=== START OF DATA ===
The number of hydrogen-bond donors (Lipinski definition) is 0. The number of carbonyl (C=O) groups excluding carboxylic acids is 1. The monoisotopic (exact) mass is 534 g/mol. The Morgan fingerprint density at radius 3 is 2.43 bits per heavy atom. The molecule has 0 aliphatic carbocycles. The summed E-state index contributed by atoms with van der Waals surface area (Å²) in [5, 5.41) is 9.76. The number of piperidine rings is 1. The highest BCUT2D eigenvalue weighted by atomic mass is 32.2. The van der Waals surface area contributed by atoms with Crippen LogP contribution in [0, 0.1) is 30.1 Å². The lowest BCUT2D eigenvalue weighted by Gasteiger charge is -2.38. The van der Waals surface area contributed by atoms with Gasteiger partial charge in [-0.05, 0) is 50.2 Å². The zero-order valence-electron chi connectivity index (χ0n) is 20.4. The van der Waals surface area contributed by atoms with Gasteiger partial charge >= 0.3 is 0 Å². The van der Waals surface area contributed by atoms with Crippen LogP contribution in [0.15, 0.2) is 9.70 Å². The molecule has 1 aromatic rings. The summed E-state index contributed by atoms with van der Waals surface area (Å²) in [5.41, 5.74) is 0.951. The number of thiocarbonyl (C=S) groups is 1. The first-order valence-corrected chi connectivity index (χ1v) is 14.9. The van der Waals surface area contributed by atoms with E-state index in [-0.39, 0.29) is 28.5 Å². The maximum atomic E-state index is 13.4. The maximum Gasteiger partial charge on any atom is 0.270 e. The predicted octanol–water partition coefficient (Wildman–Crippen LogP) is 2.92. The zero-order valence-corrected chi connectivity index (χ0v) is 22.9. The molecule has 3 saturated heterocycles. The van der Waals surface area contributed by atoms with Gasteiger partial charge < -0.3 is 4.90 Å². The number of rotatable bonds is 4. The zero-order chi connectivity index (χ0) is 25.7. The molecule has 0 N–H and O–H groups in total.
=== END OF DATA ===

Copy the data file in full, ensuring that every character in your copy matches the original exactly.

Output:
The number of hydrogen-bond donors (Lipinski definition) is 0. The number of carbonyl (C=O) groups excluding carboxylic acids is 1. The monoisotopic (exact) mass is 534 g/mol. The Morgan fingerprint density at radius 3 is 2.43 bits per heavy atom. The molecule has 0 aliphatic carbocycles. The summed E-state index contributed by atoms with van der Waals surface area (Å²) in [5, 5.41) is 9.76. The number of piperidine rings is 1. The highest BCUT2D eigenvalue weighted by atomic mass is 32.2. The van der Waals surface area contributed by atoms with Crippen LogP contribution in [0, 0.1) is 30.1 Å². The lowest BCUT2D eigenvalue weighted by Gasteiger charge is -2.38. The van der Waals surface area contributed by atoms with Gasteiger partial charge in [-0.05, 0) is 50.2 Å². The zero-order valence-electron chi connectivity index (χ0n) is 20.4. The van der Waals surface area contributed by atoms with Gasteiger partial charge >= 0.3 is 0 Å². The van der Waals surface area contributed by atoms with Crippen LogP contribution in [0.15, 0.2) is 9.70 Å². The molecule has 1 aromatic rings. The summed E-state index contributed by atoms with van der Waals surface area (Å²) in [5.41, 5.74) is 0.951. The number of thiocarbonyl (C=S) groups is 1. The first-order valence-corrected chi connectivity index (χ1v) is 14.9. The van der Waals surface area contributed by atoms with E-state index in [-0.39, 0.29) is 28.5 Å². The maximum atomic E-state index is 13.4. The maximum Gasteiger partial charge on any atom is 0.270 e. The predicted octanol–water partition coefficient (Wildman–Crippen LogP) is 2.92. The zero-order valence-corrected chi connectivity index (χ0v) is 22.9. The molecule has 3 saturated heterocycles. The van der Waals surface area contributed by atoms with Gasteiger partial charge < -0.3 is 4.90 Å². The number of rotatable bonds is 4. The zero-order chi connectivity index (χ0) is 25.7. The molecule has 0 N–H and O–H groups in total.